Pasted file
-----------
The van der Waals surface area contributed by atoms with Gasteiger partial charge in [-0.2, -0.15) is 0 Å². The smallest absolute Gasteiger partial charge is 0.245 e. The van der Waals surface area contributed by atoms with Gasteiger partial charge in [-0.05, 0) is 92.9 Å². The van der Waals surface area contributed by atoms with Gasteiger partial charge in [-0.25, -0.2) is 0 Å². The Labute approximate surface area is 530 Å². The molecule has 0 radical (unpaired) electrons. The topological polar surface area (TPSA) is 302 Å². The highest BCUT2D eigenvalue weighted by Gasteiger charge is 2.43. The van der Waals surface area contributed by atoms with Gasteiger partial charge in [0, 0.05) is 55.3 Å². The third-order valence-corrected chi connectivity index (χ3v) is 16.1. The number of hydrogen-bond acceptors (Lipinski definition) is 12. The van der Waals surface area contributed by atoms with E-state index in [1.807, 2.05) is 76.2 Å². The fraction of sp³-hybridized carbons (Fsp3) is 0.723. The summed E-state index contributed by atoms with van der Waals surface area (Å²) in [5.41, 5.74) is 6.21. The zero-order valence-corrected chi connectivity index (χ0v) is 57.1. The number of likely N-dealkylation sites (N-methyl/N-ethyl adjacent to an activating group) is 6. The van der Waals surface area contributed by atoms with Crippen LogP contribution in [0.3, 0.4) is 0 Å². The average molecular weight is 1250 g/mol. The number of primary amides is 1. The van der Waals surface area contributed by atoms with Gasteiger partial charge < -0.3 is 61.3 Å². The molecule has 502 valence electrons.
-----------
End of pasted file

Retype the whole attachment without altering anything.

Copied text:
The van der Waals surface area contributed by atoms with Gasteiger partial charge in [-0.2, -0.15) is 0 Å². The smallest absolute Gasteiger partial charge is 0.245 e. The van der Waals surface area contributed by atoms with Gasteiger partial charge in [-0.05, 0) is 92.9 Å². The van der Waals surface area contributed by atoms with Gasteiger partial charge in [-0.25, -0.2) is 0 Å². The Labute approximate surface area is 530 Å². The molecule has 0 radical (unpaired) electrons. The topological polar surface area (TPSA) is 302 Å². The highest BCUT2D eigenvalue weighted by Gasteiger charge is 2.43. The van der Waals surface area contributed by atoms with Gasteiger partial charge in [0, 0.05) is 55.3 Å². The third-order valence-corrected chi connectivity index (χ3v) is 16.1. The number of hydrogen-bond acceptors (Lipinski definition) is 12. The van der Waals surface area contributed by atoms with E-state index in [1.807, 2.05) is 76.2 Å². The fraction of sp³-hybridized carbons (Fsp3) is 0.723. The summed E-state index contributed by atoms with van der Waals surface area (Å²) in [5.41, 5.74) is 6.21. The zero-order valence-corrected chi connectivity index (χ0v) is 57.1. The number of likely N-dealkylation sites (N-methyl/N-ethyl adjacent to an activating group) is 6. The van der Waals surface area contributed by atoms with Crippen LogP contribution in [0.3, 0.4) is 0 Å². The average molecular weight is 1250 g/mol. The number of primary amides is 1. The van der Waals surface area contributed by atoms with Gasteiger partial charge < -0.3 is 61.3 Å². The molecule has 502 valence electrons.